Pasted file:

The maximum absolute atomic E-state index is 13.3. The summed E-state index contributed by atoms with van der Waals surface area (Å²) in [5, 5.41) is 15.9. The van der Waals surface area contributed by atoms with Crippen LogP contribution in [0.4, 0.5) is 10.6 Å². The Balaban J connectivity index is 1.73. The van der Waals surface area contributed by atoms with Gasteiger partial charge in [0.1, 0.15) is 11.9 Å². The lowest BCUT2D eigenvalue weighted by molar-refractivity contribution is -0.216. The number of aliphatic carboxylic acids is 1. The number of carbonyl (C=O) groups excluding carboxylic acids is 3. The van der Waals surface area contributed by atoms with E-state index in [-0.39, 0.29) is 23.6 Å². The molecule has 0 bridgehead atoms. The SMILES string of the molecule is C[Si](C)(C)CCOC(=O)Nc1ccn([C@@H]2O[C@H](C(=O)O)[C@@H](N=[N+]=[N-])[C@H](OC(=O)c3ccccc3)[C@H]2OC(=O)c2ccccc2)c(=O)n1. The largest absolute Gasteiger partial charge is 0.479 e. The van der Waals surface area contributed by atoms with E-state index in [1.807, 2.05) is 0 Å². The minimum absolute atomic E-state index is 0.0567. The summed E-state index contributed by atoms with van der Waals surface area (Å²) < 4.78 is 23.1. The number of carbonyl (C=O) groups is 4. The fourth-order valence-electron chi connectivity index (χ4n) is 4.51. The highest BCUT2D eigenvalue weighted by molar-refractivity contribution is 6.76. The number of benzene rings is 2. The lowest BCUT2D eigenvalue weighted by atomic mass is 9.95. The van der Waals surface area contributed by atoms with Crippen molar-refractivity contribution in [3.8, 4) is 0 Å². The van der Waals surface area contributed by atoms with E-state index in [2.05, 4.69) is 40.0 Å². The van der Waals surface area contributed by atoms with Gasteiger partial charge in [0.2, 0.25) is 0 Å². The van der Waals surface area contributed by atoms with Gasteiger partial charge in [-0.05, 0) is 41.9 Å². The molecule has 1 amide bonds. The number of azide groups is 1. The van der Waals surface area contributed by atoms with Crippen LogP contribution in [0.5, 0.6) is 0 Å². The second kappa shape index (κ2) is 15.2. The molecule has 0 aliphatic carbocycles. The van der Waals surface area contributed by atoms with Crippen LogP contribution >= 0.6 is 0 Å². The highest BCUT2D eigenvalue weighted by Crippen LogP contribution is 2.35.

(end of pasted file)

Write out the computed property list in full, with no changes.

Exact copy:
The maximum absolute atomic E-state index is 13.3. The summed E-state index contributed by atoms with van der Waals surface area (Å²) in [5, 5.41) is 15.9. The van der Waals surface area contributed by atoms with Crippen LogP contribution in [0.4, 0.5) is 10.6 Å². The Balaban J connectivity index is 1.73. The van der Waals surface area contributed by atoms with Gasteiger partial charge in [0.1, 0.15) is 11.9 Å². The lowest BCUT2D eigenvalue weighted by molar-refractivity contribution is -0.216. The number of aliphatic carboxylic acids is 1. The number of carbonyl (C=O) groups excluding carboxylic acids is 3. The van der Waals surface area contributed by atoms with E-state index in [-0.39, 0.29) is 23.6 Å². The molecule has 0 bridgehead atoms. The SMILES string of the molecule is C[Si](C)(C)CCOC(=O)Nc1ccn([C@@H]2O[C@H](C(=O)O)[C@@H](N=[N+]=[N-])[C@H](OC(=O)c3ccccc3)[C@H]2OC(=O)c2ccccc2)c(=O)n1. The largest absolute Gasteiger partial charge is 0.479 e. The van der Waals surface area contributed by atoms with E-state index in [1.807, 2.05) is 0 Å². The minimum absolute atomic E-state index is 0.0567. The summed E-state index contributed by atoms with van der Waals surface area (Å²) < 4.78 is 23.1. The number of carbonyl (C=O) groups is 4. The fourth-order valence-electron chi connectivity index (χ4n) is 4.51. The highest BCUT2D eigenvalue weighted by molar-refractivity contribution is 6.76. The number of benzene rings is 2. The lowest BCUT2D eigenvalue weighted by atomic mass is 9.95. The van der Waals surface area contributed by atoms with Crippen molar-refractivity contribution in [3.8, 4) is 0 Å². The van der Waals surface area contributed by atoms with E-state index in [2.05, 4.69) is 40.0 Å². The van der Waals surface area contributed by atoms with Gasteiger partial charge in [0.2, 0.25) is 0 Å². The van der Waals surface area contributed by atoms with Gasteiger partial charge in [-0.05, 0) is 41.9 Å². The molecule has 1 amide bonds. The number of azide groups is 1. The van der Waals surface area contributed by atoms with Crippen LogP contribution in [0.5, 0.6) is 0 Å². The second kappa shape index (κ2) is 15.2. The molecule has 0 aliphatic carbocycles. The van der Waals surface area contributed by atoms with Crippen LogP contribution >= 0.6 is 0 Å². The highest BCUT2D eigenvalue weighted by Crippen LogP contribution is 2.35.